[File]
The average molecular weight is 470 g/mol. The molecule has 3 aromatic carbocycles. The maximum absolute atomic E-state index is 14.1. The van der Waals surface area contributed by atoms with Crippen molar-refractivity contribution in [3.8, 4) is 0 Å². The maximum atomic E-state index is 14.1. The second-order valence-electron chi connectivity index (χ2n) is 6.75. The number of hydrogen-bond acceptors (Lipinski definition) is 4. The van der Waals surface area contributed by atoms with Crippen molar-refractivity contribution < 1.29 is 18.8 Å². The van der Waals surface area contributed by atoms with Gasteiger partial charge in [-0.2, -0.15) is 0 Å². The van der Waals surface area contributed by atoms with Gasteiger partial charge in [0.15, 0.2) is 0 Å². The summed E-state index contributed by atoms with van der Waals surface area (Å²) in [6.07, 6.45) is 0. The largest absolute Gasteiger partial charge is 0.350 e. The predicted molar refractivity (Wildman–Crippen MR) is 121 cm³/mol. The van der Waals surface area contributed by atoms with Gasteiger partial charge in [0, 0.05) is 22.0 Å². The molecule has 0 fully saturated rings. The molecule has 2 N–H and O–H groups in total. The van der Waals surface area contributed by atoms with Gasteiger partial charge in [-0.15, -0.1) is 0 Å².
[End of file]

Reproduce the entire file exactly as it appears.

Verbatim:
The average molecular weight is 470 g/mol. The molecule has 3 aromatic carbocycles. The maximum absolute atomic E-state index is 14.1. The van der Waals surface area contributed by atoms with Crippen molar-refractivity contribution in [3.8, 4) is 0 Å². The maximum atomic E-state index is 14.1. The second-order valence-electron chi connectivity index (χ2n) is 6.75. The number of hydrogen-bond acceptors (Lipinski definition) is 4. The van der Waals surface area contributed by atoms with Crippen molar-refractivity contribution < 1.29 is 18.8 Å². The van der Waals surface area contributed by atoms with Gasteiger partial charge in [-0.2, -0.15) is 0 Å². The van der Waals surface area contributed by atoms with Gasteiger partial charge in [0.15, 0.2) is 0 Å². The summed E-state index contributed by atoms with van der Waals surface area (Å²) in [6.07, 6.45) is 0. The largest absolute Gasteiger partial charge is 0.350 e. The predicted molar refractivity (Wildman–Crippen MR) is 121 cm³/mol. The van der Waals surface area contributed by atoms with Gasteiger partial charge in [0, 0.05) is 22.0 Å². The molecule has 0 fully saturated rings. The molecule has 2 N–H and O–H groups in total. The van der Waals surface area contributed by atoms with Gasteiger partial charge in [-0.15, -0.1) is 0 Å².